Giyani-based labour union, Economic Pioneer Transformation Aid South African Workers Union (EPTASAWU) has threatened to shut down the two Giyani Spar supermarkets on 15 October 2020.
Speaking to Giyani View on Thursday, Austin Mabasa who is the labour union’s president said that on the 1st of October 2020, the CCMA in Tzaneen ruled in favour of the union against Shashe trading – a company that operates the two supermarkets.
Giyani View understands that the CCMA Commissioner known as Mr. Sono made a ruling before hundreds of employees who have already lost their jobs. According to his ruling, the employees will be granted a permit to protest outside the two supermarkets which he (Mr. Sono) revoked after meeting the management of the supermarkets.
One of the employees confirmed to Giyani View that this year alone, more than 20 employees lost their jobs. “If you’re short of R10, they don’t give you a warning or deduct it from your salary, but they fire you. If you’re more with R10, you get fired. It’s a living hell to the employees,” she said.
Mabasa alleged that Mr. Sono solicited a bribe in exchange for changing his ruling.
Over 120 Spar employees are jobless and it’s understood that Shashe trading planned to get rid of all the old employees. Giyani View can confirm that a Johannesburg Labour Court on 27 August 2020 set aside Shashe trading’s appeal against the ruling of the 20th February in which the court ruled in favour of EPTASAWU.
The first case was an interdict to prevent EPTASAWU from entering Mopani and Giyani Spar and contempt of court order against Mabasa.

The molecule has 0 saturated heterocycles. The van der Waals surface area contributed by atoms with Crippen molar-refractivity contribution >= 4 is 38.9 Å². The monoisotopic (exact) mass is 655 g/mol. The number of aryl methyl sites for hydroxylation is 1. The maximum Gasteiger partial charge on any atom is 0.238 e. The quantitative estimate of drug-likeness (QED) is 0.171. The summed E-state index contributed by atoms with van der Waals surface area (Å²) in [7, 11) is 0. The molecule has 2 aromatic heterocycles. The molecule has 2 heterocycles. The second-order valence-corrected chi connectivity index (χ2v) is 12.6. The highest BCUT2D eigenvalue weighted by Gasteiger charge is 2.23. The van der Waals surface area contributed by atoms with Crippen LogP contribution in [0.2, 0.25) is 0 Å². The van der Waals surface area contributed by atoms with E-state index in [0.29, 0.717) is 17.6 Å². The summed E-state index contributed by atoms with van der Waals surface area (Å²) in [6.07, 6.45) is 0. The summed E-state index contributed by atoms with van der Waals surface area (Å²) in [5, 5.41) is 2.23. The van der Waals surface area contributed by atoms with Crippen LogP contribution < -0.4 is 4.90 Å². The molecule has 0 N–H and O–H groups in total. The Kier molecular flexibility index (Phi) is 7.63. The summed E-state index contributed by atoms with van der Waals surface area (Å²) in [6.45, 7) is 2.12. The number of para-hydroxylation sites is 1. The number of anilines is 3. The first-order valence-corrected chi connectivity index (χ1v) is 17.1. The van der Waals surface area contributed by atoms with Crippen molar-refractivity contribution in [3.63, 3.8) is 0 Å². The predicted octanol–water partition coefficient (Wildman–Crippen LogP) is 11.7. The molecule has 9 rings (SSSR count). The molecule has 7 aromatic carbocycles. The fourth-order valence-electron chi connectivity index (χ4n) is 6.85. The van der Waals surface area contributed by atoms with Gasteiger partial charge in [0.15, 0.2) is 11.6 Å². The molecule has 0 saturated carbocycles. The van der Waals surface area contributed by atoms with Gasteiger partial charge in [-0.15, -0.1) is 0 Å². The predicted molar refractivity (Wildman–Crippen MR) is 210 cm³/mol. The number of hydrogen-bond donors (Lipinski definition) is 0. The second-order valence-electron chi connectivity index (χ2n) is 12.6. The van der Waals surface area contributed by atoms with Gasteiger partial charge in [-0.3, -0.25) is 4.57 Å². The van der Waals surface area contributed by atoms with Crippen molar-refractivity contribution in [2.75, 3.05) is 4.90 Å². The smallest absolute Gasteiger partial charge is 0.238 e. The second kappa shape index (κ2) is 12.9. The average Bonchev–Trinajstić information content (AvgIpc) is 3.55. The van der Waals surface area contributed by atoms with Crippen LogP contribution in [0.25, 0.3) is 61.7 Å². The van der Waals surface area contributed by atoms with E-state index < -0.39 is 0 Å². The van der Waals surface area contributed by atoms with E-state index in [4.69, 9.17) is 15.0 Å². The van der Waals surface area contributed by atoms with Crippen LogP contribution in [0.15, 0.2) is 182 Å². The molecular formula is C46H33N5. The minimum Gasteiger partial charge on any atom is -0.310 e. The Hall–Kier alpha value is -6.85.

Mabasa told Giyani View that Shashe failed to honour the court ruling that employees who have been fired from the two supermarkets after participating in a strike in January 2020 should be reinstated and compensated.
It’s understood that the employer has deliberately applied delaying tactics to buy time, which resulted in employees losing their dividends.
Mabasa said that the transfer processes that Shashe trading claims to be conducting is practically impossible as pieces of legislation don’t allow the exclusion of the main stakeholders during this process.
Shashe bought the supermarkets from Mia De Bruyn.
Mabasa said that if they had money or support from the local municipality and organizations, they would have already sent the sheriff of the court to Spar supermarkets. “We won in the Johannesburg Labour Court, their appeal was turned down. CCMA in Tzaneen ruled in our favour and after meeting Spar bosses, the decision was revoked. Money is playing a bigger part in this case.
“The claims that we are an unregistered labour union doesn’t hold water simply because the labour court in Johannesburg listened to our case and we won,” fumed Mabasa.